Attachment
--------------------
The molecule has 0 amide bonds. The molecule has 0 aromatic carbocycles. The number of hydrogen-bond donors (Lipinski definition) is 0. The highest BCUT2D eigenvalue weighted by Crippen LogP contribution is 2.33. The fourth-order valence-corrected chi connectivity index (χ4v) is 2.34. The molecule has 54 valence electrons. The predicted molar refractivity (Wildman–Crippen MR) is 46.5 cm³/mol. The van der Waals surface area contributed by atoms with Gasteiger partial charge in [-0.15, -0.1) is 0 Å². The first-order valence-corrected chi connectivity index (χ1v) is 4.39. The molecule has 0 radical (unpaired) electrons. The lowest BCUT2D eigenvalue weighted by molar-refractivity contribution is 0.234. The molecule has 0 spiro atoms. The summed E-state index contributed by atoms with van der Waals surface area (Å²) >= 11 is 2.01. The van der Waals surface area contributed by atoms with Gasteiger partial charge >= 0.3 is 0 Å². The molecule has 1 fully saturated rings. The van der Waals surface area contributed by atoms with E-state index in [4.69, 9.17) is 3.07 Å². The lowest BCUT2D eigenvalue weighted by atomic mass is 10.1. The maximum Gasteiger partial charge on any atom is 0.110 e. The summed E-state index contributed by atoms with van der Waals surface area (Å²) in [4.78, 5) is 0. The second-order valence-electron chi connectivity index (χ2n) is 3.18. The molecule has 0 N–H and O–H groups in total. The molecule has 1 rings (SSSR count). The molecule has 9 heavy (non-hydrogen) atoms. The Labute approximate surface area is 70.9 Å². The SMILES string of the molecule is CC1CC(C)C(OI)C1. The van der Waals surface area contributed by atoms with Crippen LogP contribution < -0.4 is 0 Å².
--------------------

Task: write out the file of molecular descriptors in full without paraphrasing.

The molecule has 0 amide bonds. The molecule has 0 aromatic carbocycles. The number of hydrogen-bond donors (Lipinski definition) is 0. The highest BCUT2D eigenvalue weighted by Crippen LogP contribution is 2.33. The fourth-order valence-corrected chi connectivity index (χ4v) is 2.34. The molecule has 54 valence electrons. The predicted molar refractivity (Wildman–Crippen MR) is 46.5 cm³/mol. The van der Waals surface area contributed by atoms with Gasteiger partial charge in [-0.15, -0.1) is 0 Å². The first-order valence-corrected chi connectivity index (χ1v) is 4.39. The molecule has 0 radical (unpaired) electrons. The lowest BCUT2D eigenvalue weighted by molar-refractivity contribution is 0.234. The molecule has 0 spiro atoms. The summed E-state index contributed by atoms with van der Waals surface area (Å²) >= 11 is 2.01. The van der Waals surface area contributed by atoms with Gasteiger partial charge >= 0.3 is 0 Å². The molecule has 1 fully saturated rings. The van der Waals surface area contributed by atoms with E-state index in [4.69, 9.17) is 3.07 Å². The lowest BCUT2D eigenvalue weighted by atomic mass is 10.1. The maximum Gasteiger partial charge on any atom is 0.110 e. The summed E-state index contributed by atoms with van der Waals surface area (Å²) in [4.78, 5) is 0. The second-order valence-electron chi connectivity index (χ2n) is 3.18. The molecule has 0 N–H and O–H groups in total. The molecule has 1 rings (SSSR count). The molecule has 9 heavy (non-hydrogen) atoms. The Labute approximate surface area is 70.9 Å². The SMILES string of the molecule is CC1CC(C)C(OI)C1. The van der Waals surface area contributed by atoms with Crippen LogP contribution < -0.4 is 0 Å².